The U.S.-backed South Korean regime in Seoul, however, has striven to halt even the most minimal political contact by students, workers, and other political activists with the North. South Korean president Kim Young Sam insists that peace is maintained only by strength and unification is only possible under the free democratic system.

Some 37,000 U.S. soldiers accompany a South Korean army of 650,000 troops deployed near the demilitarized zone (DMZ), an area that separates the DPRK from South Korea. This line was drawn in 1953 based on a stalemate in the U.S.-led Korean War.

Launched by the administration of Democratic president Harry Truman in 1950, that war left 4 million people dead, some 13 percent of the entire Korean population. Washington's bombers leveled Pyongyang and other cities in the north with napalm, and even threatened to use atomic weapons on North Korea, while a brutal campaign was being carried out to suppress the pro- unification forces below the 38th parallel. The U.S. government, to this day, remains officially at war with the DPRK.

Washington currently has 100,000 troops stationed in Asia. They train F-15 pilots and do war simulations based on combat against North Korea. Gen. Richard B. Myers, assistant to Joint Chiefs of Staff chairman, Gen. John Shalikashvili said, quite often the scenarios used by our F-15s will be threats that replicate what the North Koreans have and the tactics we've seen them execute. Shalikashvili maintains that North Korea is the region's biggest security threat and calls for having a high state of preparedness. U.S secretary of defense William Perry admitted last year to planning military strikes against North Korea in 1994. A U.S. helicopter was shot down last December for crossing into North Korean territory.

Washington has also sabotaged and withheld United Nations food relief that helps to offset the recent floods that destroyed North Korea's rice crops. Kim Kwang Jin, first vice minister of the DPRK armed forces, said the South Korean government viewed the natural catastrophe as, a chance for northward invasion and to spread false rumors about collaps in the north.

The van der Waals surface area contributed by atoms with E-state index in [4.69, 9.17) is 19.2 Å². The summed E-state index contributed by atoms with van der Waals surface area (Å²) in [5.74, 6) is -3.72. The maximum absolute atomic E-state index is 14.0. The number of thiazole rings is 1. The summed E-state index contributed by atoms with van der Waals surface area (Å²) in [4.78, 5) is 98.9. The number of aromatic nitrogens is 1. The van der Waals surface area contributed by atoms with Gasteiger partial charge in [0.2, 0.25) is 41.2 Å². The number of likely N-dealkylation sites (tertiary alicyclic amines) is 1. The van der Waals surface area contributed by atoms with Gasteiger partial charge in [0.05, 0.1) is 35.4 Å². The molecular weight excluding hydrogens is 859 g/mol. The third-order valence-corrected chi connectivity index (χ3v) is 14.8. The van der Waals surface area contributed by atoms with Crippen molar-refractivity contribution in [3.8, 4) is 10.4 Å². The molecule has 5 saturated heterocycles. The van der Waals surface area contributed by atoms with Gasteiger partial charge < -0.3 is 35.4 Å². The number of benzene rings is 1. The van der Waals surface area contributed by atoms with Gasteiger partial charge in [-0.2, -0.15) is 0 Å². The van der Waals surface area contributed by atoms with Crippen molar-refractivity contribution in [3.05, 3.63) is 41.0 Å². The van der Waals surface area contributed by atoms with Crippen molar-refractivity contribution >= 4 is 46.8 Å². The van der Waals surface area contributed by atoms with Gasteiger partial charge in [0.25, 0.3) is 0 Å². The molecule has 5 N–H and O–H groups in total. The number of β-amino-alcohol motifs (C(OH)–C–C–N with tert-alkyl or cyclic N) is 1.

The Committee for Peaceful Reunification of the Fatherland in Pyongyang issued a statement August 2 protesting Seoul's repression of pro-reunification activists. It condemned the arrests in July of Yi Sung-hwan, vice-chairman of the South Korean Council of Democratic Youth Organizations, and Cho Song U, chairman of the Policy Committee of the National Congress for Independent and Peaceful Reunification. Yi Sung-hwan was charged with having met with activists from North Korea while abroad in order to plan events calling for reunification. Cho Song U is accused of having arranged contacts for the meeting.

This repression, the statement said, is a downright challenge to the nation's desire for reunification and an unpardonable anti-national, anti-reunification crime aimed at stifling the pro-unification forces of South Korea. It continues, The patriots and other people of South Korea who fight for national reunification will never yield to separatists' crackdown but will fight more courageously to accomplish national reunification.